Responses to the Coup d'etat in Honduras on Sunday June 28, with special emphasis on producing English-language versions of commentaries by Honduran scholars and editorial writers and addressing the confusion encouraged by lack of basic knowledge about Honduras.

Tuesday, November 17, 2009

Porfirio Lobo Visit To Colombia Cancelled

Porfirio Lobo Sosa, the Nationalist candidate for President, and his party's candidate for Mayor of Tegucigalpa, Ricardo Alvarez, were scheduled to leave Honduras during the height of the campaign to meet with politicians in Colombia, or so reports CM&, a Colombian TV station and website.

Lobo Sosa was invited by Colombian Senator Jairo Clopatofsky, and they had appointments with the Mayor of Bogotá, Samuel Moreno, and the head of the police, General Oscar Naranjo. However, Colombian President Uribe, when asked to grant them an audience, thought it might exacerbate relations, already tense, with Venezuela's Hugo Chavez and so told Clopatofsky, "the best thing would be to wait until he is President-elect to receive Señor Pepe."

Lobo Sosa and Alvarez were due to arrive in Bogotá Wednesday.


Unknown said...

As I said yesterday, Columbia as well as Panama will recognize the elections along with the United States. I couldn't find the original article that I saw this in, but this report should make it clear that this will be the case. Not sure which will be the next Latin American country to break ranks - Mexico perhaps?

RAJ said...

Still no news media reports that support this, sorry. Some right wing blogs, sure, but not news media.

Colombia may well follow a right wing line. But again: the issue isn't whether you can line up some right wing support for this. The issue is what the majority of the world will do.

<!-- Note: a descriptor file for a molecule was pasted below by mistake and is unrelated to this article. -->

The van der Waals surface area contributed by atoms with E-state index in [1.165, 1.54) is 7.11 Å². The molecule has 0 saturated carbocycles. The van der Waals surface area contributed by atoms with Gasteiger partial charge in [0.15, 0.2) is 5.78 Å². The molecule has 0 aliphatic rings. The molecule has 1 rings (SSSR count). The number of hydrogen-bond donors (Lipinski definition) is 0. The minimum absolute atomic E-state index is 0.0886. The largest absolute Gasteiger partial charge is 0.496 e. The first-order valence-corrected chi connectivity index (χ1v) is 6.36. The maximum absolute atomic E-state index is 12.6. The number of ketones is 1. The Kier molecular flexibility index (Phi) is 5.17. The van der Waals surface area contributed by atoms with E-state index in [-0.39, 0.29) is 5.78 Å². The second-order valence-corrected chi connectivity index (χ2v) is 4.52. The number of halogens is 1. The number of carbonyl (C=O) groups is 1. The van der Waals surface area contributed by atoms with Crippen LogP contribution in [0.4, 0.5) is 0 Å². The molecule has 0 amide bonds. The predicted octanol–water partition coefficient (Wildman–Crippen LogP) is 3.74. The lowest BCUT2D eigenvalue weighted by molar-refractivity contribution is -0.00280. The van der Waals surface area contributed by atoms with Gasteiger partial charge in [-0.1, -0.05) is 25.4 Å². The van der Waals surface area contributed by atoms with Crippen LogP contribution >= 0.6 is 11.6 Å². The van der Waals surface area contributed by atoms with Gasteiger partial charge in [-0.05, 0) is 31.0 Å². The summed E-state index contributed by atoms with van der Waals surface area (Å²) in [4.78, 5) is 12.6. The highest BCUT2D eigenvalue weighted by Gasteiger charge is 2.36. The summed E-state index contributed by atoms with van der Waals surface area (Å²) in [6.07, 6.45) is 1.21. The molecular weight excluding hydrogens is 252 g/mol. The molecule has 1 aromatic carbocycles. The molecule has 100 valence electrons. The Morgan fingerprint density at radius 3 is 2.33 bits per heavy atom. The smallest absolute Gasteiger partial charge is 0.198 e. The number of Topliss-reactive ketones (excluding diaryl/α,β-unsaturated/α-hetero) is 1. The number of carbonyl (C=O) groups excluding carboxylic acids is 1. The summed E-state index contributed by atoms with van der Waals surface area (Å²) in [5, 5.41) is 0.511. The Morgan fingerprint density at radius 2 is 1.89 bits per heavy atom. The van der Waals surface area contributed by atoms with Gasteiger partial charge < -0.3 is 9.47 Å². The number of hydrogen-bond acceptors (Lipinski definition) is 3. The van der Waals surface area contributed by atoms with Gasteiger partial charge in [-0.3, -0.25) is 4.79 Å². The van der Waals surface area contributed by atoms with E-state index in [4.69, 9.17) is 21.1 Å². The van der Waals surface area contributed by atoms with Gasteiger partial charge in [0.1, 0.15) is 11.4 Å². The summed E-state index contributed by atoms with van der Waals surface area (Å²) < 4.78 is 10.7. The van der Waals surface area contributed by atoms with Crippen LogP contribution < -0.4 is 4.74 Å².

Unknown said...

Actually, in this case, the 'majority' of the world really doesn't matter. The US is the most important trading partner of Honduras. If they recognize it, that's half the battle. Nicaragua won't recognize it anytime soon, but they can't do anything about it because they need Honduras for it's Atlantic ports more than Honduras needs them. It will take time and the countries will trickle in and none will make a big deal about it, but what is the alternative? Once Zelaya's terms is up, who would lead the country besides the winner of the election?

Tambopaxi said...

...Ricardo Martinelli, President of Panama was quoted in interview with Panama's "La Estrella" as saying that Panama will recognize the results of the upcoming elections...

Jakob said...

RNS said...

Yes, right wing President Martinelli has made public statements in the last week that his country will recognize the results of the elections, which he believes will elect the right wing Porfirio Lobo Sosa to the Presidency.

Uribe has not yet said anything aobut recognizing the elections, but it would not surprise me since he is also a right wing president.

RAJ said...

@Victor: it does matter if governments do not recognize an election. It doesn't mean the person who the country involved says "won" doesn't govern; but it means that they govern under a cloud. And foreign aid from Spain is not something to dismiss so easily.